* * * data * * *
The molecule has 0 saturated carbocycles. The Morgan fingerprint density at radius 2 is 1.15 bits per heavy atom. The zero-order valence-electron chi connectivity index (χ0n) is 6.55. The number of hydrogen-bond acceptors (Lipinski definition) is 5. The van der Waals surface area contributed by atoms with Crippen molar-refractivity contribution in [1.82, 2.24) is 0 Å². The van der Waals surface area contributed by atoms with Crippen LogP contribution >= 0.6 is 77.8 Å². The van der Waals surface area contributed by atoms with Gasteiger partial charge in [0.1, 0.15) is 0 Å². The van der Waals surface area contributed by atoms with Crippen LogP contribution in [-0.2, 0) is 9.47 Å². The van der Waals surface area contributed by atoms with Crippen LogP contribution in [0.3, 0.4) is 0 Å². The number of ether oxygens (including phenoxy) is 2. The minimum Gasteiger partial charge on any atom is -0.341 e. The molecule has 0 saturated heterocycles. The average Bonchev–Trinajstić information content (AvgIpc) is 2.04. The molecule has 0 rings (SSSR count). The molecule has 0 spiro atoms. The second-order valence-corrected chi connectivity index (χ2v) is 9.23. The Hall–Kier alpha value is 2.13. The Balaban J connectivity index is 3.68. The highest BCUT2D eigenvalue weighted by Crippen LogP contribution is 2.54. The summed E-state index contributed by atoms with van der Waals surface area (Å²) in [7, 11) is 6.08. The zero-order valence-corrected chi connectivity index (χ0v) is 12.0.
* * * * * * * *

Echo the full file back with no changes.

The molecule has 0 saturated carbocycles. The Morgan fingerprint density at radius 2 is 1.15 bits per heavy atom. The zero-order valence-electron chi connectivity index (χ0n) is 6.55. The number of hydrogen-bond acceptors (Lipinski definition) is 5. The van der Waals surface area contributed by atoms with Crippen molar-refractivity contribution in [1.82, 2.24) is 0 Å². The van der Waals surface area contributed by atoms with Crippen LogP contribution >= 0.6 is 77.8 Å². The van der Waals surface area contributed by atoms with Gasteiger partial charge in [0.1, 0.15) is 0 Å². The van der Waals surface area contributed by atoms with Crippen LogP contribution in [-0.2, 0) is 9.47 Å². The van der Waals surface area contributed by atoms with Crippen LogP contribution in [0.3, 0.4) is 0 Å². The number of ether oxygens (including phenoxy) is 2. The minimum Gasteiger partial charge on any atom is -0.341 e. The molecule has 0 saturated heterocycles. The average Bonchev–Trinajstić information content (AvgIpc) is 2.04. The molecule has 0 rings (SSSR count). The molecule has 0 spiro atoms. The second-order valence-corrected chi connectivity index (χ2v) is 9.23. The Hall–Kier alpha value is 2.13. The Balaban J connectivity index is 3.68. The highest BCUT2D eigenvalue weighted by Crippen LogP contribution is 2.54. The summed E-state index contributed by atoms with van der Waals surface area (Å²) in [7, 11) is 6.08. The zero-order valence-corrected chi connectivity index (χ0v) is 12.0.